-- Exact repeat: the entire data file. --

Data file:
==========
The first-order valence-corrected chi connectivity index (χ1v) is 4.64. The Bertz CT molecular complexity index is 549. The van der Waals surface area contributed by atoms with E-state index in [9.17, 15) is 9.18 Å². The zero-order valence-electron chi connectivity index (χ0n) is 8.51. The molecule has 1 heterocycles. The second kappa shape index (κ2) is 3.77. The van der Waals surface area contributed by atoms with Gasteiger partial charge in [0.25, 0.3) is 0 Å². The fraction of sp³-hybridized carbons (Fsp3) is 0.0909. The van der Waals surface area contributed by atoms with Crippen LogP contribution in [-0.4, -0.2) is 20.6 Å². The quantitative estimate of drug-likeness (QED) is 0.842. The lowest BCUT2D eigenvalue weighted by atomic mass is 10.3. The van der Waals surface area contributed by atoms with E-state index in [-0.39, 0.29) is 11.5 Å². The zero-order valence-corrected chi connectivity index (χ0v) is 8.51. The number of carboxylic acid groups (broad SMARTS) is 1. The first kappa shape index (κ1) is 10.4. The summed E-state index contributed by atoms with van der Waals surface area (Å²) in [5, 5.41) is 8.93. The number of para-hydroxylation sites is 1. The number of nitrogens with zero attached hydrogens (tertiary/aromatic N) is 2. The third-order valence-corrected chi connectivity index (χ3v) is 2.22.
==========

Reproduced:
The first-order valence-corrected chi connectivity index (χ1v) is 4.64. The Bertz CT molecular complexity index is 549. The van der Waals surface area contributed by atoms with E-state index in [9.17, 15) is 9.18 Å². The zero-order valence-electron chi connectivity index (χ0n) is 8.51. The molecule has 1 heterocycles. The second kappa shape index (κ2) is 3.77. The van der Waals surface area contributed by atoms with Gasteiger partial charge in [0.25, 0.3) is 0 Å². The fraction of sp³-hybridized carbons (Fsp3) is 0.0909. The van der Waals surface area contributed by atoms with Crippen LogP contribution in [-0.4, -0.2) is 20.6 Å². The quantitative estimate of drug-likeness (QED) is 0.842. The lowest BCUT2D eigenvalue weighted by atomic mass is 10.3. The van der Waals surface area contributed by atoms with E-state index in [-0.39, 0.29) is 11.5 Å². The zero-order valence-corrected chi connectivity index (χ0v) is 8.51. The number of carboxylic acid groups (broad SMARTS) is 1. The first kappa shape index (κ1) is 10.4. The summed E-state index contributed by atoms with van der Waals surface area (Å²) in [5, 5.41) is 8.93. The number of para-hydroxylation sites is 1. The number of nitrogens with zero attached hydrogens (tertiary/aromatic N) is 2. The third-order valence-corrected chi connectivity index (χ3v) is 2.22.